Tokyo is increasingly beating Hong Kong, Taiwan, and Singapore for IPO listings.
On June 29, plastics manufacturer Omni-Plus System (OPS) debuted Japanese depositary receipts (JDRs) on the Tokyo Stock Exchange (TSE) Mothers Index, to become the first company based in Singapore to launch its IPO in Japan.
The TSE’s Mothers section is focused on emerging stocks and high-growth startups. Trading volumes in the section totaled $400 billion in 2020, which was more than 40 times the amount for similar boards in Hong Kong and Singapore, according to a June 30 Nikkei Asia report.
According to CEO Marcus Neo, it was a natural choice from the moment four years ago when the company decided to do an IPO. “We didn’t choose the US or Europe, because we are still an Asia-based company,” Neo says. “We considered Hong Kong, Taiwan, and Tokyo.”
In choosing to list in Tokyo, Neo’s team considered the comparatively high price/earnings ratios on the Mothers, compared to equivalent boards on the Singapore Exchange—as well as the TSE’s relative transparency and rules-based listing process itself, which is similar to that of Singapore. “The [TSE] is one of the biggest Asian stock exchanges,” Neo adds, “during the IPO, liquidity was good.”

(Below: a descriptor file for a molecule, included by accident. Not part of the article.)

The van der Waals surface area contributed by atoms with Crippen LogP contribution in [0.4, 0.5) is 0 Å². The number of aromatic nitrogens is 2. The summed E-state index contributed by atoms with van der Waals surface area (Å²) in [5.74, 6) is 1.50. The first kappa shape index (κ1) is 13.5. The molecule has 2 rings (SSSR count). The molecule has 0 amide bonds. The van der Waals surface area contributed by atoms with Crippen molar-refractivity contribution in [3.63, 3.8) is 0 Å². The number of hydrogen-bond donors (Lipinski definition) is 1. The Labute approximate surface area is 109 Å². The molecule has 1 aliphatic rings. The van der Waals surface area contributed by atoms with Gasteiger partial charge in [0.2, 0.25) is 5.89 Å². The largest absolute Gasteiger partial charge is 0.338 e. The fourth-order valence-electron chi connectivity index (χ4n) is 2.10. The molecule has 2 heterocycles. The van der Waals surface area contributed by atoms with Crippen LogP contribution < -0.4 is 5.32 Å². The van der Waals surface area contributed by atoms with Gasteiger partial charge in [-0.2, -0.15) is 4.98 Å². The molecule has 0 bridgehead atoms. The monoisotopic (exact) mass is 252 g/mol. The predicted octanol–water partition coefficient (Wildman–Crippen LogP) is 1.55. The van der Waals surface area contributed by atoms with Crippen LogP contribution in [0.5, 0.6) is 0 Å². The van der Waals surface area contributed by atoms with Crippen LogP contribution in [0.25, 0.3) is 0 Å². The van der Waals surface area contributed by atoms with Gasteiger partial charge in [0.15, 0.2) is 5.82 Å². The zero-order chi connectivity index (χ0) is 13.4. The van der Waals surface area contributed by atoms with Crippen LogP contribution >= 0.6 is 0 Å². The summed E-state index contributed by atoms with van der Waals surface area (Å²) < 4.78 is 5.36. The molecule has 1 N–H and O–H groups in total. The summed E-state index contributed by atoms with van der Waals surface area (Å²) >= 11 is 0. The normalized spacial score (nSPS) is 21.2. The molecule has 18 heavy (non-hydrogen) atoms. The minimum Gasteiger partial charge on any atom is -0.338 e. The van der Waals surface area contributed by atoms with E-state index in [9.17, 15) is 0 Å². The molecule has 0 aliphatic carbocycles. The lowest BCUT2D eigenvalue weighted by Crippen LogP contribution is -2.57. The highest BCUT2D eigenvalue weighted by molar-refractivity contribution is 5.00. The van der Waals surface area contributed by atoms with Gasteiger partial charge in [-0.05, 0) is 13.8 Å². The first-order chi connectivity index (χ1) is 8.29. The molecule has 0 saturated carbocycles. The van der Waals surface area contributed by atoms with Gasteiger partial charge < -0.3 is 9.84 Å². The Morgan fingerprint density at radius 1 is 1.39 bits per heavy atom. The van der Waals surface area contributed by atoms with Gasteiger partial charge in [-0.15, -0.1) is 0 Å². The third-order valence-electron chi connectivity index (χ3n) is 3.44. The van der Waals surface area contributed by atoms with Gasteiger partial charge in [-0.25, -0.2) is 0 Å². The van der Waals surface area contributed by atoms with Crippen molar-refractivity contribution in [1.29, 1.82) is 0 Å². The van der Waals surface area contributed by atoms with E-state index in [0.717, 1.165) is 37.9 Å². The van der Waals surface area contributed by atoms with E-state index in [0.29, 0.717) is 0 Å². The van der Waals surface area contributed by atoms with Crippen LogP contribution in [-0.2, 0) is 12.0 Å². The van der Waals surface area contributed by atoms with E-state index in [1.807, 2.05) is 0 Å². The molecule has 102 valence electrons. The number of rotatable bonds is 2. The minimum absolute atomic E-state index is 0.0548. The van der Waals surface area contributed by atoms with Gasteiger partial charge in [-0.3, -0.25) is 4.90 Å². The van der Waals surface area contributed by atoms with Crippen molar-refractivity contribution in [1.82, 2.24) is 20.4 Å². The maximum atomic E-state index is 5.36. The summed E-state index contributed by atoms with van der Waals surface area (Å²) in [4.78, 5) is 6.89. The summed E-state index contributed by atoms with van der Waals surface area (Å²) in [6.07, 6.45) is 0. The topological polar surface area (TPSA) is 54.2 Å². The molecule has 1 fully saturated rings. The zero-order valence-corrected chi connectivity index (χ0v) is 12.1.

By debuting JDRs instead of listing directly on the TSE, OPS could tap into individual investors, who make up the majority of investors in the Mothers section. Unlike foreign stocks, JDRs can be traded as Japanese stocks without the need for a special brokerage license, thereby opening up greater access to investors and capital markets. More than two dozen companies in Asia are set to follow OPS with their own Tokyo listings.
“These developments show the natural strength of the Japanese financial system, its deep pools of investment capital, its rule of law and its rapidly growing and improving culture of corporate governance,” comments Frank Packard, an independent adviser and chair of the Alternative Investment Committee of the American Chamber of Commerce in Japan.